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Published

March 17, 2022

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Interest in the competitiveness of American markets has rarely, if ever, been higher. Both houses of Congress have proposed bills that would implement sweeping changes to the antitrust laws that exist to maintain and protect competition. These bills include the Competition and Antitrust Law Enforcement Reform Act, the American Innovation and Choice Online Act, the Platform Competition and Opportunity Act, and others. In general, these bills are designed to increase the scrutiny of mergers and other types of competitive conduct, such as by altering the burdens of proof borne by plaintiffs and defendants in litigation.

We strongly agree with these bills’ supporters that competition is important and worth protecting. However, we are deeply concerned that in their zeal for vigorous antitrust enforcement, these bills could do more to harm than help American consumers and workers.

Although there is a need to ensure that a merger does not pose an anticompetitive threat, most mergers represent an opportunity to transfer assets to the person or persons best able to create value with them. In so doing, mergers provide an important exit strategy that may incentivize entrepreneurs and investors to create new firms and to develop new technologies. A consequence of these bills would be to impose significant barriers to merging, which would, in effect, constitute a barrier to entry, thereby limiting the creation of new products and jobs. The evidence that the present antitrust regime leads to underenforcement does not come close to establishing that such potentially significant costs to consumers and workers are worth bearing.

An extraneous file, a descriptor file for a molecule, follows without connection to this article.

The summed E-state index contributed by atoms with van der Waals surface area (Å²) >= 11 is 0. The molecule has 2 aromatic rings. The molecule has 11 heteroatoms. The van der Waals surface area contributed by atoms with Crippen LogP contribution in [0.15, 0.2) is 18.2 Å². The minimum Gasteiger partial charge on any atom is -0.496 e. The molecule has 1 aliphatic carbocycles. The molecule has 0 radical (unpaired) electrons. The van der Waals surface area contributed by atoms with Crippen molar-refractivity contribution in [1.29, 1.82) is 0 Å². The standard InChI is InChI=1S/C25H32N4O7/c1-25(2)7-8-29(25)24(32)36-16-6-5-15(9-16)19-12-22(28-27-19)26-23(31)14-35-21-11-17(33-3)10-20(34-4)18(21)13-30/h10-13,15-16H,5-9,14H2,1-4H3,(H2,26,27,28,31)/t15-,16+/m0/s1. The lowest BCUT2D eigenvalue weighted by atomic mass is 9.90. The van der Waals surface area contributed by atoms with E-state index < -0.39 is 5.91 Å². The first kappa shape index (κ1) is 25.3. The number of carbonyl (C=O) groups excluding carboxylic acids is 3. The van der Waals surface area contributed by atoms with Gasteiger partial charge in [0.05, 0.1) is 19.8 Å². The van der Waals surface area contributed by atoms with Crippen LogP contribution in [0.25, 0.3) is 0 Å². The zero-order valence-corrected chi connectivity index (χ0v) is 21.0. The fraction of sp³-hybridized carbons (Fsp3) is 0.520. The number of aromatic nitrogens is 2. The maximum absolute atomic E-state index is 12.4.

Furthermore, there may be other unintended consequences of these bills that also risk harming consumers and workers: Many types of normal, aggressive competition, which accrue to the benefit of consumers, may expose firms to litigation risk if rivals complain about being outcompeted. Rather than risk antitrust scrutiny by aggressively seeking to win new customers, competing firms may instead accommodate each other’s presence and charge higher prices. Far from leading to more competition, then, these bills run the risk of softening competition to the detriment of consumers.

Overall, the evidence points strongly to the possibility that these bills represent a cure worse than the disease. The history of the US antitrust agencies shows that they can, and do, investigate and challenge precisely the types of conduct animating the underlying concerns about anticompetitive mergers and other business activity. Given this history, it is unclear what benefits can be expected that would offset the potentially very large costs of abandoning a system the evidence shows is working.